During the late 90's boom, and even for a little while after, the rhetoric at [a competing proprietary] was a capitalist version of Khruschev's “we will bury you.” Rapid expansion, and rapid rises in the parent company's stock price, contrasted strongly with continued struggles among the public colleges. The narrowness of curricular focus – if it won't get you a job, we won't teach it – was touted as a breakthrough. (Those of us in the evergreen disciplines were always a little uncomfortable with that, but it came with the gig.) Nobody ever asked of PU's grads, “what are you going to do with that?” The tuition was considerably higher than at the nearby publics, but the job-market payoff for students was obvious, and that carried the day.As, at one time, corporate downsizing, which followed corporate raiding, which followed corporate conglomeration did.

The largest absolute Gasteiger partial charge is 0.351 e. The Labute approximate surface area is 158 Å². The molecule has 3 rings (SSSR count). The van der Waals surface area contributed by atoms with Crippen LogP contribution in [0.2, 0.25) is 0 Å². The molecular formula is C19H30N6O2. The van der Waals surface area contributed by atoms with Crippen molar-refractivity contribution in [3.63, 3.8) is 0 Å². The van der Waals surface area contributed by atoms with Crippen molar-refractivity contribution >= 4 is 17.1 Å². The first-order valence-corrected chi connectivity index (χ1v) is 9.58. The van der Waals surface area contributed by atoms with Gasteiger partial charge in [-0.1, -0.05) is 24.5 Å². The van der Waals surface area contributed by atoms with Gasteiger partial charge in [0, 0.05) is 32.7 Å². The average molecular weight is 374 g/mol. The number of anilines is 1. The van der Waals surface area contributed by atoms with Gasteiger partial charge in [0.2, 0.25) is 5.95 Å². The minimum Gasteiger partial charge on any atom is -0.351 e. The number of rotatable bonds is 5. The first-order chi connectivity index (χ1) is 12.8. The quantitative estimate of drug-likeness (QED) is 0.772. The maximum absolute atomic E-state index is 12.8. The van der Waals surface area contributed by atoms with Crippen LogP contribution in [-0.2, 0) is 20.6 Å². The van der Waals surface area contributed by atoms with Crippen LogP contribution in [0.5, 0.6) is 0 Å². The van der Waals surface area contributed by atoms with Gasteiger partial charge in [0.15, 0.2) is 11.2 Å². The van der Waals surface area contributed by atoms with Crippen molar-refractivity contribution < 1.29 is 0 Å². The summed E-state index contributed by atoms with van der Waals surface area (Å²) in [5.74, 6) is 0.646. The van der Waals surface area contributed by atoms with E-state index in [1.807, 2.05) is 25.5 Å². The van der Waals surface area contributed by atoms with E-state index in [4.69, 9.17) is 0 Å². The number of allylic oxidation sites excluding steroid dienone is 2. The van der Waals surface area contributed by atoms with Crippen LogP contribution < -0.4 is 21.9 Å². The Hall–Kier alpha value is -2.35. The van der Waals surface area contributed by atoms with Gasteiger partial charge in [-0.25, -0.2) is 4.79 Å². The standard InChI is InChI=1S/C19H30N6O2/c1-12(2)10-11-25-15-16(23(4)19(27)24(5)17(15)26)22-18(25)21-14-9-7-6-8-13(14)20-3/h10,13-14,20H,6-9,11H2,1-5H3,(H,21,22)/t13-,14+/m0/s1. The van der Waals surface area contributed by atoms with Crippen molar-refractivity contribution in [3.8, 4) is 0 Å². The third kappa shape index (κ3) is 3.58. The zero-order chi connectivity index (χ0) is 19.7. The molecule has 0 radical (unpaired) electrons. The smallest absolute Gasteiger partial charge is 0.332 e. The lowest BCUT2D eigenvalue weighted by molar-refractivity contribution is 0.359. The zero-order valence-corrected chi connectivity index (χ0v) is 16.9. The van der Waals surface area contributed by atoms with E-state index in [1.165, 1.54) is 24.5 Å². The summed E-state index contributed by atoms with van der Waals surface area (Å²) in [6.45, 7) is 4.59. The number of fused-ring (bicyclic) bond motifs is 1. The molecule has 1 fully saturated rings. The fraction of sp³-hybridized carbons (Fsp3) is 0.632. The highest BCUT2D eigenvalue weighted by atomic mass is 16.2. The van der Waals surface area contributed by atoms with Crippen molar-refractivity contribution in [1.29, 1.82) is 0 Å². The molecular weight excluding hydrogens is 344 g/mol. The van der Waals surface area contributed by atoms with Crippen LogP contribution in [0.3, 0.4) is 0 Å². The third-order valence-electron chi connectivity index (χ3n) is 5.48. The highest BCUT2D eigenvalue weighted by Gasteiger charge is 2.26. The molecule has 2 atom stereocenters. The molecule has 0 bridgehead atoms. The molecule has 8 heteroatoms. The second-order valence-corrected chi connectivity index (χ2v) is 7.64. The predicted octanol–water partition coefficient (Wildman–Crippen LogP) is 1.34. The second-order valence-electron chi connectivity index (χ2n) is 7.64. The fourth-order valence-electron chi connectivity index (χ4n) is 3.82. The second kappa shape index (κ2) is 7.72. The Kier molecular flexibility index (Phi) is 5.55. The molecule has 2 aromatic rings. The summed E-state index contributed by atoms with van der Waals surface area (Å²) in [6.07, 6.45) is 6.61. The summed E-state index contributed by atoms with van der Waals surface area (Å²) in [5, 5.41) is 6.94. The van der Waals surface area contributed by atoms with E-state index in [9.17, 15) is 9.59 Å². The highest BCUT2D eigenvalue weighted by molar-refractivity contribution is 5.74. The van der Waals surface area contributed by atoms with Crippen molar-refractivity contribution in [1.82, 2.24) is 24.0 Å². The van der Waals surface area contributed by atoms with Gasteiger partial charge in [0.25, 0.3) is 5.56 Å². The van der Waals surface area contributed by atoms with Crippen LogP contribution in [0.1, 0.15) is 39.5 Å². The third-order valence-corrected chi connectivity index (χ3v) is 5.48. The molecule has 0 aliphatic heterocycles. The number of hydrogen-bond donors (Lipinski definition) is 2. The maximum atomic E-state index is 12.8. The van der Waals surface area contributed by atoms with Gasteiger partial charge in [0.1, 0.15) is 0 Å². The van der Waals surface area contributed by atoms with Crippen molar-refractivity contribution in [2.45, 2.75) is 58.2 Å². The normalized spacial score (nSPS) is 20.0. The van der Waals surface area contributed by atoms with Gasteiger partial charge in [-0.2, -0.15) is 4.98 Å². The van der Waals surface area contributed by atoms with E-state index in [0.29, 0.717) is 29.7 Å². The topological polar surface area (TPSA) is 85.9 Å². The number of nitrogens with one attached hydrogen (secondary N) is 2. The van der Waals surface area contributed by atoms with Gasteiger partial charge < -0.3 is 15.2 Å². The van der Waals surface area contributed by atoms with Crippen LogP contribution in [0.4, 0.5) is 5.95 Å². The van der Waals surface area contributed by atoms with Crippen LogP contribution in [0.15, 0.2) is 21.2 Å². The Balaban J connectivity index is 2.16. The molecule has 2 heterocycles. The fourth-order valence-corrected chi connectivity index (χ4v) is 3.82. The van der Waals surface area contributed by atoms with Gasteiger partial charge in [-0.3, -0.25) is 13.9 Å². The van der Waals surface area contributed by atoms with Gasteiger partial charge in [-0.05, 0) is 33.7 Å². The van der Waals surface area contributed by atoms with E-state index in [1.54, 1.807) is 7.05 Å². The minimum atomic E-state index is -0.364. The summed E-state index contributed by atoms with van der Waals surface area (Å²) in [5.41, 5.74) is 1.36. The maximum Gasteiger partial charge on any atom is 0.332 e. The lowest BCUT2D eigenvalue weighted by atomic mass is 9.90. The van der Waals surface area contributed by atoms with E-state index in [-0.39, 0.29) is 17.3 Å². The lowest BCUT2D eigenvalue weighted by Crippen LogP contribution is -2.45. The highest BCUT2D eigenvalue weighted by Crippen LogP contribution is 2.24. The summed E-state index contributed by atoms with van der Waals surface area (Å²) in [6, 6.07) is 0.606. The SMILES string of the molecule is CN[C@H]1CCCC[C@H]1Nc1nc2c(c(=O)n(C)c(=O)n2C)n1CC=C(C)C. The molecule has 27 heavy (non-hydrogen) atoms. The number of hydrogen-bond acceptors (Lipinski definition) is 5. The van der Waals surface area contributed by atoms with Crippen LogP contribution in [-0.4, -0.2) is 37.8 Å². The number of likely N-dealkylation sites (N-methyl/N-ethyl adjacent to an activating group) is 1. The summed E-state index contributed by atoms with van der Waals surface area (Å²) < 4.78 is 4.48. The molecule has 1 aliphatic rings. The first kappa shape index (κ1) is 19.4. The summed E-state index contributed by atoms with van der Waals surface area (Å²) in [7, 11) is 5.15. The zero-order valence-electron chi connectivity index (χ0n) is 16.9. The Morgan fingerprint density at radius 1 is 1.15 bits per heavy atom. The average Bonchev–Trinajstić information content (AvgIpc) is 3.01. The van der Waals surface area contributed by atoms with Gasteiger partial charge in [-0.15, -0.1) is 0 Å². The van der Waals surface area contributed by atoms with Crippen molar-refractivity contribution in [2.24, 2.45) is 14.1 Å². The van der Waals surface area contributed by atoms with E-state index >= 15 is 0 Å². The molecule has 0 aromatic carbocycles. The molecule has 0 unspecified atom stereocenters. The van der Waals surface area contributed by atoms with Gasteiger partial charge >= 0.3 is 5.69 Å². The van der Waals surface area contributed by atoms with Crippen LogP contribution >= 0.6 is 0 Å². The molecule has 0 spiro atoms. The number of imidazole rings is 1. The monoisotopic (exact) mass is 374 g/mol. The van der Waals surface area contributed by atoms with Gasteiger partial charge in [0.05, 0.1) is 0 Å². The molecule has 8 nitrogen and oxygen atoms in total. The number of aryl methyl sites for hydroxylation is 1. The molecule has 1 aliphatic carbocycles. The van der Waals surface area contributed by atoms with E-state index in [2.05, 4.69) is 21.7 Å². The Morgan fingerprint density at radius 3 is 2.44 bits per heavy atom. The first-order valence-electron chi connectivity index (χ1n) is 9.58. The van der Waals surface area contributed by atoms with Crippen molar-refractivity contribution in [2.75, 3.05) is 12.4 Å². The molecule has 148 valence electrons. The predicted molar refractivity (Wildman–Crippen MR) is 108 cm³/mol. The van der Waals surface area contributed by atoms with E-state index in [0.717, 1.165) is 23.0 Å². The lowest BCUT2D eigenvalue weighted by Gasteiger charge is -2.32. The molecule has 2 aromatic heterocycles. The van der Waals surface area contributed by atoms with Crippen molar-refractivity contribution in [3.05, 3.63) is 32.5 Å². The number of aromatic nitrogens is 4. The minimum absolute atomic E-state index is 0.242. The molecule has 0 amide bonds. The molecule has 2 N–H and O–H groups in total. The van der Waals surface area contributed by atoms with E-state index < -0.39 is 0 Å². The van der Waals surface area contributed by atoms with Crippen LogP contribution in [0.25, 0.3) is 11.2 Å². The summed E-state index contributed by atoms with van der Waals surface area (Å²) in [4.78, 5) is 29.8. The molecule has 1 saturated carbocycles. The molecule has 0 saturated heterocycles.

A couple of years into the crash, [the proprietary's] signature programs clearly weren't hot anymore, it wasn't so obvious anymore what the next hot thing would be. That made it hard for [it] to decide what to teach, and made it hard to justify the premium tuition to prospective students. The unapologetically utilitarian bent of a [proprietary] education meant that, when the market winds shifted, the cost was suddenly a lot harder to justify. So the cost-cutting began, and the employee-blaming, and the layoffs. From what I've seen and heard, [it] still hasn't figured out what the next hot thing is going to be.Perhaps in two or three thousand years of elaborating on the trivium and quadrivium, we've gotten a few things right.